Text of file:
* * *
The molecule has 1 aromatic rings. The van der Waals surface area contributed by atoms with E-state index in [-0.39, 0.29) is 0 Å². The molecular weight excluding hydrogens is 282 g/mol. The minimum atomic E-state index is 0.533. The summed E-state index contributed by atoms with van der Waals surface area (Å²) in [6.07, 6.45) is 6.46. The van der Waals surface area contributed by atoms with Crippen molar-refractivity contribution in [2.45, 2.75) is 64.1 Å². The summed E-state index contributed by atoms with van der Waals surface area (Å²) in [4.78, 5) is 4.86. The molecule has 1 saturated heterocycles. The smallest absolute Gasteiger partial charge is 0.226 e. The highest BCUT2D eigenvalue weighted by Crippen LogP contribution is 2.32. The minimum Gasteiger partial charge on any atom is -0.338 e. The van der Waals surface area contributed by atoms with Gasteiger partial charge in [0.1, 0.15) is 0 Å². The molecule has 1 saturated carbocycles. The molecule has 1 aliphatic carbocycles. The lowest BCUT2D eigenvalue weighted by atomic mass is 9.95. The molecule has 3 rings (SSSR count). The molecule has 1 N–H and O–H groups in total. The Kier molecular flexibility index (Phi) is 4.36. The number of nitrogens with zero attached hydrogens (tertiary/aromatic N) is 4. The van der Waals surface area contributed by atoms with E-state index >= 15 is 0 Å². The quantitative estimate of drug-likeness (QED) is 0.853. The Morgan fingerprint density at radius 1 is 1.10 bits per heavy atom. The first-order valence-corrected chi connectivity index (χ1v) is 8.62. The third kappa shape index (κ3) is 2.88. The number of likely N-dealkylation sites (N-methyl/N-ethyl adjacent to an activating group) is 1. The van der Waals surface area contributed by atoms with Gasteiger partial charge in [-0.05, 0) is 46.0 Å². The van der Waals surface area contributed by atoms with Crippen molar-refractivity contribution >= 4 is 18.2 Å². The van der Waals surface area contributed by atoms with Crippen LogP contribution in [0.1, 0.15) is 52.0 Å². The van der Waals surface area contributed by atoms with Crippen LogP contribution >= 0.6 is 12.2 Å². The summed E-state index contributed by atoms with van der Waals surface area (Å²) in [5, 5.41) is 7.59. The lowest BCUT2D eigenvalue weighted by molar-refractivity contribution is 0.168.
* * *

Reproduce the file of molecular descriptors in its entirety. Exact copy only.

The molecule has 1 aromatic rings. The van der Waals surface area contributed by atoms with E-state index in [-0.39, 0.29) is 0 Å². The molecular weight excluding hydrogens is 282 g/mol. The minimum atomic E-state index is 0.533. The summed E-state index contributed by atoms with van der Waals surface area (Å²) in [6.07, 6.45) is 6.46. The van der Waals surface area contributed by atoms with Crippen molar-refractivity contribution in [2.45, 2.75) is 64.1 Å². The summed E-state index contributed by atoms with van der Waals surface area (Å²) in [4.78, 5) is 4.86. The molecule has 1 saturated heterocycles. The smallest absolute Gasteiger partial charge is 0.226 e. The highest BCUT2D eigenvalue weighted by Crippen LogP contribution is 2.32. The minimum Gasteiger partial charge on any atom is -0.338 e. The van der Waals surface area contributed by atoms with Gasteiger partial charge in [0.1, 0.15) is 0 Å². The molecule has 1 saturated carbocycles. The molecule has 1 aliphatic carbocycles. The lowest BCUT2D eigenvalue weighted by atomic mass is 9.95. The molecule has 3 rings (SSSR count). The molecule has 1 N–H and O–H groups in total. The Kier molecular flexibility index (Phi) is 4.36. The number of nitrogens with zero attached hydrogens (tertiary/aromatic N) is 4. The van der Waals surface area contributed by atoms with E-state index >= 15 is 0 Å². The quantitative estimate of drug-likeness (QED) is 0.853. The Morgan fingerprint density at radius 1 is 1.10 bits per heavy atom. The first-order valence-corrected chi connectivity index (χ1v) is 8.62. The third kappa shape index (κ3) is 2.88. The number of likely N-dealkylation sites (N-methyl/N-ethyl adjacent to an activating group) is 1. The van der Waals surface area contributed by atoms with Gasteiger partial charge in [-0.05, 0) is 46.0 Å². The van der Waals surface area contributed by atoms with Crippen molar-refractivity contribution >= 4 is 18.2 Å². The van der Waals surface area contributed by atoms with Crippen LogP contribution in [0.1, 0.15) is 52.0 Å². The van der Waals surface area contributed by atoms with Crippen LogP contribution >= 0.6 is 12.2 Å². The summed E-state index contributed by atoms with van der Waals surface area (Å²) in [5, 5.41) is 7.59. The lowest BCUT2D eigenvalue weighted by molar-refractivity contribution is 0.168.